The form is where you capture personal information, which typically includes name, email, and the IP address, as well as a host of other web data that gets passed along with the form submission.

The general consensus, although there is no legal case yet to say otherwise, all forms must now contain a link to the Privacy Policy, and an opt-in checkbox.

Forms must contain clear language that indicates the contact is providing information in compliance with the terms of service and privacy policy. 

The exact language of that opt-in checkbox must be drafted in a way that consent is ‘freely given, specific, informed, and unambiguous’. Consult with your legal team for the exact language for compliance.

Reason for Collecting Data

As marketers we want to collect as much information as we can about a contact so that we can qualify the lead and pass them on to sales.

GDPR though has a section on the reason and purpose for collecting data. This aspect is often overlooked, but is also critical to the marketing team and the fields we put in out forms. All information you collect needs to be justified.

Some of the information you collect through progressive/smart forms might have been called "nice to have" per GDPR, each additional field such as "What products do you use?" or when is your next project" needs to be documented why you need that field, for example: "Sales requires that information to qualify the lead and meet clearly defined business objectives."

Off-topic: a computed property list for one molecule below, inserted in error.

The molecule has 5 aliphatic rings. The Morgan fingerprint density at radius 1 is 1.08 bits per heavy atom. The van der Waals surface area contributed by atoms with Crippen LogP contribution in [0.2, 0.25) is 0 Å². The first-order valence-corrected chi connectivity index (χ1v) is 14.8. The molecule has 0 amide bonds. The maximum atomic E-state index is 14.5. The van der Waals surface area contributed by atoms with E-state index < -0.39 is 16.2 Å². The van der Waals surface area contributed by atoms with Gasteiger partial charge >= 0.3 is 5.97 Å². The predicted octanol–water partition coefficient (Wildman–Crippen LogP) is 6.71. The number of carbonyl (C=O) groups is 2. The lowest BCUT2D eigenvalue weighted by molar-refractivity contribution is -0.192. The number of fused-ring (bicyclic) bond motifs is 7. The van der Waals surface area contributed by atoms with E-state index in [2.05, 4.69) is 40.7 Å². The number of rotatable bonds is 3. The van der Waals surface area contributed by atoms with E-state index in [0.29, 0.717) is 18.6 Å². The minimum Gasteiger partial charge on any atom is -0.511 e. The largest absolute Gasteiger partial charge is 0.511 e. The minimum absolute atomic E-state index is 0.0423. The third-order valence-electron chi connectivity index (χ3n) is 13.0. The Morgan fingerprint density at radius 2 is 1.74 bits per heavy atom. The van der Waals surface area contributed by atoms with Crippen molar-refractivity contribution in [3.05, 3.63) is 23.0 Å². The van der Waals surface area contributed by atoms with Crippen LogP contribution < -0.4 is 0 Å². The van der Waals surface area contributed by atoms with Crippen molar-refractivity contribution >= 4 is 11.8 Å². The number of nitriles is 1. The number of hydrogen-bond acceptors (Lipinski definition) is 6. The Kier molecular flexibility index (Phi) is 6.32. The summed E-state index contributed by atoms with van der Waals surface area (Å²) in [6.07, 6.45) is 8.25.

This can be documented internally, and displayed on the form as additional information. It doesn’t pay to be creepy and collect every little bit of detail and information you probably will never use.

Only ask for the basics and business related questions.   

Right to be Forgotten

There are tons of important aspects of GDPR, but one other important rule is the right to be forgotten. On a top level, emails have ( at least they should have) unsubscribe links and that is one way a contact can opt-out.

With new GDPR regulations, a contact has the right to ask that the entire record be transferred to him and permanently deleted.

Most CRMS make compliance here easy. Hubspot for example allows you to export the entire contact record to a readable file, and also permanently delete a record with a few clicks.  

What to do Next?  

As of this writing GDPR is 59 days away. Your next step should be to consult with your lawyer. GDPR is serious business. With the increase in the number of data breaches, GDPR helps keep people’s identity and personal information safe; that’s a good thing.

However, from the marketers perspective, it is a significant change that cannot be ignored. With penalties in the 10’s of millions of Euros, the costs are too high.

 GDPR for Marketers Free Consultation

Howard Schulman

Written by Howard Schulman

Howard, Senior Marketing Consultant at Penguin Strategies, could be described as follow: he has a mind for Project Management, an eye for detail, and a ear for Techno music. Need we say more?